Seeking the Welfare of London
Seeking the Welfare of London
London is the city I never wanted to live in. As a student in Manchester, I wanted to rebel against the trend of post-university migration to the Capital. I didn’t want to be a part of the city that holds a kind of privileged position above any other in the UK. I didn’t want to fall victim to the crippling cost of living. But, alas, two months after my graduation I found myself setting up life in London. In my eyes, I had sold out.
Two and a half years on and here’s my reflection: it’s a strange, wonderful and broken city that, no matter how privileged it seems, cries out for radical transformation.
It’s strange that millionaires’ mansions stand next door to decaying tower blocks; that you can travel for hours and still be in London; and that you can be pushed up so close to someone on the tube without either of you saying a word. It’s wonderful that there are so many innovative projects set up to bring social change; that people from all across the world live here; and that there are people who ride scooters to work!
Yet, in all of this, there is brokenness. Our streets are filled with rough sleepers, our air is polluted, inequality is sky high and public services are stretched. In the last few weeks and months we have seen division, fear and uncertainty as populism rises and a question mark hangs over the future of our city outside the EU. Now, more than ever, it seems right for the church to be seeking the welfare of London.
As much as we are united by our core Christian beliefs and our desire to see God’s kingdom come, we all have different ideas on what kind of society we want to build and how we should be building it.
My views and hopes for our country, that are rooted in my Christian faith, led me to join the Liberal Democrats. Unashamedly, then, the thoughts I offer to you on seeking the welfare of London have a political liberalism flavour to them.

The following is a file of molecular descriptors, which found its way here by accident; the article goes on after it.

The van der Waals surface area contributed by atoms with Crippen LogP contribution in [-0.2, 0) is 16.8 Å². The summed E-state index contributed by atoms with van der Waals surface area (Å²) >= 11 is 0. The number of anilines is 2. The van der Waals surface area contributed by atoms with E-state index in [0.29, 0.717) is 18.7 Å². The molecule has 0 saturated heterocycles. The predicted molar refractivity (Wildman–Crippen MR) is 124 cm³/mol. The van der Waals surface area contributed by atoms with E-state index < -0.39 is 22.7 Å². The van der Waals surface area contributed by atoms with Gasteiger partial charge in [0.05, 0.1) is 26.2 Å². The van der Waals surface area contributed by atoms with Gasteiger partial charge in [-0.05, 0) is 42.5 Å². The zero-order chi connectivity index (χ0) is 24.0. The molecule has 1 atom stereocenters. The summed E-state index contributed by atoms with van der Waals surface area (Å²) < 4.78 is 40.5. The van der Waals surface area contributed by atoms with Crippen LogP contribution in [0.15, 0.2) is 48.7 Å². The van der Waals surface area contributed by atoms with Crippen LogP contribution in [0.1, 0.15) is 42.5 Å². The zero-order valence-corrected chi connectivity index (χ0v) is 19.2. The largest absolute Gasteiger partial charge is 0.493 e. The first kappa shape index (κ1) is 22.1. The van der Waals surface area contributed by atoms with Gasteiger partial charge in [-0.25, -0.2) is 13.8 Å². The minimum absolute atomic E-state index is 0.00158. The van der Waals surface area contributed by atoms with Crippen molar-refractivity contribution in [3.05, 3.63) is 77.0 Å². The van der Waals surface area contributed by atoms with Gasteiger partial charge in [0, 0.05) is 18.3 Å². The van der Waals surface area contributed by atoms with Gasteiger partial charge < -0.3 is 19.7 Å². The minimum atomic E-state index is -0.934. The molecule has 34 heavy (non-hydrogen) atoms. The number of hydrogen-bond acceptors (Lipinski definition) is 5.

To explain what seeking the welfare of London means in my view, I’m going to start with what the end-point of my seeking is – what do I see the welfare we are seeking for London to look like? Three words explain my view: freedom, equality and community.
Freedom for the people in this city, for current and future generations. Freedom from poverty, freedom to develop talents to the full and freedom for everyone to be themselves.
This manifests in housing for everyone, decent education available for children and adults, a sustainable environment and good quality health and social care where mental health is not ignored or stigmatised.
As Christians, our concept of freedom comes first and foremost from the freedom we find in Jesus. The bible talks about freedom from sin, freedom from fear and freedom from oppression so that people can live life to its fullest. The freedom at the core of liberal political ideology overlaps with our biblical concept of freedom – it seeks to remove all the worldly barriers that prevent people developing their talents to the full and grasping the opportunities that lie before them.
The welfare of London is its people set free to achieve what they want to achieve and be who they want to be.
Equality for everyone in London. Equality of rights and opportunities. This means rejecting prejudice and discrimination and opposing entrenched privilege and inequality.
We read in scripture that all humans – men and women – are made in the image of God (Genesis 1:27). We are all created with equal value which demands us to build communities that treat their people equally – rich, poor, men, women, young, old, British or not. As with freedom, there is a close relationship between this equality and the equality that liberal political thought is built on.
The welfare of London is equality that treats all human beings equally, regardless of their race, religion, age, gender, sexuality or anything else. Equality that makes everyone feel welcome.